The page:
We were asked to write, then re-write the script according to what was being said by a speaker. This photo is a shot of the desk/table I sat at. script table of Vincent EatonThere are two microphones: one for making the mouth of the character move, the other to be heard in the hall. There’s the folder of the event. Pages of the script. A yellow marker, to mark My Words so I would say them and not my partner’s. A pen to add jokes and scratch out jokes and rewrite again and then wait for someone to direct me after I had said it and ell me not to be so daring, or quite so long, the next time.

Overall, it was a success, I was told. The Talent just had to be in permanent creative adjustment mode from morning to late afternoon. And it was a great energy suck. Five minutes of action, 30 or 60 or 90 minutes of wait around while a speech was made or panel discussion went on. Repeat for nine hours.

Business & Identity – a story on finding yourself through business

Friday, January 15th, 2010

How to findThis week I offered a somewhat serious side to business, called The Job Interview. Today, a more humorous (or still somewhat serious?) story about a man who wants to find himself in business.

This story to read here is from my How To Find Yourself humor book. It is called Business & Identity. Or how to find yourself through business.

We’re just trying to keep the universe in balance here….


About my Reader Testimonial video for my “How To Find Yourself” Book

Tuesday, November 10th, 2009

Weird Muttering Motor Scooter guy gives book the thumbs up

Here’s the link to the video:

Recently I put out a “Teaser” video, as they say in the industry. That video was meant to tease you into wanting to see (or can’t-wait-to-see) this video. Now you how how great creative minds work in the promotional world.

Except I found when editing that there’s just way too much good material that didn’t fit. So this video is one in a line of more videos coming your way. All right, just call me a one big unending tease.

The idea is to have some fun doing this. Amuse viewers giving of their time & attention. And if someone somewhere down the road purchases my creative little nugget, so much the better.

For the time being, it’s just fun spreading the word.

The idea behind this video is: when some videos on book launches came my way online, I’d look (I fancied up this activity by calling it research). There’s lots of mostly earnest videos out there. Videos that work hard to brand and market and “share” in the name of selling. They made my eyes go ouch. I recall one, obviously held at some swank New York launch party, where people were herded into some corner of some bar with music and launch-party merriment going on off-screen. One after another extolled the virtues of some book about being the best thing on publishing “in years”. And “this book breaks down the barriers…” And, “a defining moment in–” — can’t write anymore of this. My keyboard gags.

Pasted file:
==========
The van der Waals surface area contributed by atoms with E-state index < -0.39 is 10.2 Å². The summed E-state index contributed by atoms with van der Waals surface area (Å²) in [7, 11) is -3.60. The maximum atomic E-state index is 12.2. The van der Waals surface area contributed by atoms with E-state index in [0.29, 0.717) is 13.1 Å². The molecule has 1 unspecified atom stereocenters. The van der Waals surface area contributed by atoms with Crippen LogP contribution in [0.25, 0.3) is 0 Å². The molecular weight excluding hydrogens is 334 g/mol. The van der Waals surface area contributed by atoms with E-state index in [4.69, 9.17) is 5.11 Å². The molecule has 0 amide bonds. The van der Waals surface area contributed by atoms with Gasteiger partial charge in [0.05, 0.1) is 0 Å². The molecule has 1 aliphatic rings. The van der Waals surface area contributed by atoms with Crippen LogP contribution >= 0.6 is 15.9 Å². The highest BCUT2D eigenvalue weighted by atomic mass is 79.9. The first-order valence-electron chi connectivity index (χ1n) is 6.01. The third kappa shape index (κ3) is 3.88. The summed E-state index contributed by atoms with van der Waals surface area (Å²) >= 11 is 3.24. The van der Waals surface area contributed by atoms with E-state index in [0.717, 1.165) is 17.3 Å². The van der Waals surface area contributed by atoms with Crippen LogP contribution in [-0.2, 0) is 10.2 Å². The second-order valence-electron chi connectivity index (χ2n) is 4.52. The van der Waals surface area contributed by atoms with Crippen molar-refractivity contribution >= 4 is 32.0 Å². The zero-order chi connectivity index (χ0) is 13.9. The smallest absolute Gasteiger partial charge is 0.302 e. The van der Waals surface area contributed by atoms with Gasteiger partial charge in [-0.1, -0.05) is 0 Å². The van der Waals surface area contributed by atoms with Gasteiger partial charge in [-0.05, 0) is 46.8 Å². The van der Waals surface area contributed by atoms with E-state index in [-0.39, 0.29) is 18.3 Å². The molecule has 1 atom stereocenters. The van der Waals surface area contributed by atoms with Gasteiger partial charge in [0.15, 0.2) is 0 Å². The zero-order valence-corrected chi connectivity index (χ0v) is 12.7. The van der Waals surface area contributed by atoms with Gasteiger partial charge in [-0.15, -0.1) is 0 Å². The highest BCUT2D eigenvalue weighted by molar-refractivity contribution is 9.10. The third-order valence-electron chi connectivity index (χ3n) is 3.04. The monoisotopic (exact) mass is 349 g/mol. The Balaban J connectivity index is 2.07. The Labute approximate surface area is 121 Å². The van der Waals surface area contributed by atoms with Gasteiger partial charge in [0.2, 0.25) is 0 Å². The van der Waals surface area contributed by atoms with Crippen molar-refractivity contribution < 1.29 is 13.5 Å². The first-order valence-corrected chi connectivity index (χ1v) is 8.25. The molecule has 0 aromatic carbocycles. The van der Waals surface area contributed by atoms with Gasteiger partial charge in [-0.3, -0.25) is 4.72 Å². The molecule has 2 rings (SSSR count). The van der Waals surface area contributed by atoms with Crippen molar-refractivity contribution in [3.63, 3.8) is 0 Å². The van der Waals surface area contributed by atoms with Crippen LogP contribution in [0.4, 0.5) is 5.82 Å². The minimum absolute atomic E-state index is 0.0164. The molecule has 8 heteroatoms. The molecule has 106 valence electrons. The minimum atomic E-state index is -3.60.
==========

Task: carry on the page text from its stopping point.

Right then I said, I have to make me one of those testimonials video thingies. But turn it right on its head. As it deserves. And since my book is about a bunch of so-called made-up experts delivering their self-help wisdom and weird silliness, this Testimonial Video should do just that. (Italics & bold are my ideas of blog Hollywood lights flashing through the night sky.)

Then I asked 24 people to volunteer for this. 20 stood tall. Three others showed initial eagerness but died by the wayside. Another was in a distant country.

And it was because of this, the actors and friends giving so happily and fully to my ideas and what-the-fuck-try-this directions, that I decided to write & direct another play for March 2010.

Thanks for reading this, and hey, leave your damn messages right below here. This is a blog. Yell at me. I’ll yell back. (Or Add Comment at the YouTube link.)

Here (again) is the link…in case you’re too lazy to go back to the beginning of this blog. If you like it, there’s more videos to come. If you don’t like it, well, then I’ll cry myself to sleep. And wake refreshed.

Link to video

Oh–book’s cover, i.e. brand-market-share.

How to find yourself (or a reasonable facsimile) - cover